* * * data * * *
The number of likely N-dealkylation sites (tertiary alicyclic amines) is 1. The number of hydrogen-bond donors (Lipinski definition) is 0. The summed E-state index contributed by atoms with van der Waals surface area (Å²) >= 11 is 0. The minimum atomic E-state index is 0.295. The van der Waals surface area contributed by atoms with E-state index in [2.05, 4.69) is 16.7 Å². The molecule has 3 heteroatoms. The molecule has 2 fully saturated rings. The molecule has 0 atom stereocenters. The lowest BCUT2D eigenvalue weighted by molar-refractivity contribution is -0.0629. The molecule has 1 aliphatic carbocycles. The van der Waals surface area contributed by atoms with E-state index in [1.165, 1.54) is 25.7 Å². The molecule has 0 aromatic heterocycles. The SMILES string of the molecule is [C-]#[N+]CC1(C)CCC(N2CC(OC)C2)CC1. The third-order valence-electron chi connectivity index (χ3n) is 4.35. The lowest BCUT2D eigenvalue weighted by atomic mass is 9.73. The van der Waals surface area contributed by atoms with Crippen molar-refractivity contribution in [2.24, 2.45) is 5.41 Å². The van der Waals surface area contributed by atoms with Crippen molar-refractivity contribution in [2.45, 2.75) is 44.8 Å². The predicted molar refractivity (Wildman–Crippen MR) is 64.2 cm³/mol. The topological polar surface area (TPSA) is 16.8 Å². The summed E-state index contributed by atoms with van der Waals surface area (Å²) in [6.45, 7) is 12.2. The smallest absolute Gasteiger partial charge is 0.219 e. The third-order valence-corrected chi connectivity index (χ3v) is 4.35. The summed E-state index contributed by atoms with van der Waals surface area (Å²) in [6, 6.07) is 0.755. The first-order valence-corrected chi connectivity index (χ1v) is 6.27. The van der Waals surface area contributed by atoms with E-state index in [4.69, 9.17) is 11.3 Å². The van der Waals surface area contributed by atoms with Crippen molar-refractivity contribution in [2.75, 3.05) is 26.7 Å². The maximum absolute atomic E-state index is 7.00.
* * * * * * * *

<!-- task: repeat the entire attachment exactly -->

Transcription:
The number of likely N-dealkylation sites (tertiary alicyclic amines) is 1. The number of hydrogen-bond donors (Lipinski definition) is 0. The summed E-state index contributed by atoms with van der Waals surface area (Å²) >= 11 is 0. The minimum atomic E-state index is 0.295. The van der Waals surface area contributed by atoms with E-state index in [2.05, 4.69) is 16.7 Å². The molecule has 3 heteroatoms. The molecule has 2 fully saturated rings. The molecule has 0 atom stereocenters. The lowest BCUT2D eigenvalue weighted by molar-refractivity contribution is -0.0629. The molecule has 1 aliphatic carbocycles. The van der Waals surface area contributed by atoms with E-state index in [1.165, 1.54) is 25.7 Å². The molecule has 0 aromatic heterocycles. The SMILES string of the molecule is [C-]#[N+]CC1(C)CCC(N2CC(OC)C2)CC1. The third-order valence-electron chi connectivity index (χ3n) is 4.35. The lowest BCUT2D eigenvalue weighted by atomic mass is 9.73. The van der Waals surface area contributed by atoms with Crippen molar-refractivity contribution in [2.24, 2.45) is 5.41 Å². The van der Waals surface area contributed by atoms with Crippen molar-refractivity contribution in [2.45, 2.75) is 44.8 Å². The predicted molar refractivity (Wildman–Crippen MR) is 64.2 cm³/mol. The topological polar surface area (TPSA) is 16.8 Å². The summed E-state index contributed by atoms with van der Waals surface area (Å²) in [6.45, 7) is 12.2. The smallest absolute Gasteiger partial charge is 0.219 e. The third-order valence-corrected chi connectivity index (χ3v) is 4.35. The summed E-state index contributed by atoms with van der Waals surface area (Å²) in [6, 6.07) is 0.755. The first-order valence-corrected chi connectivity index (χ1v) is 6.27. The van der Waals surface area contributed by atoms with E-state index in [4.69, 9.17) is 11.3 Å². The van der Waals surface area contributed by atoms with Crippen molar-refractivity contribution in [2.75, 3.05) is 26.7 Å². The maximum absolute atomic E-state index is 7.00.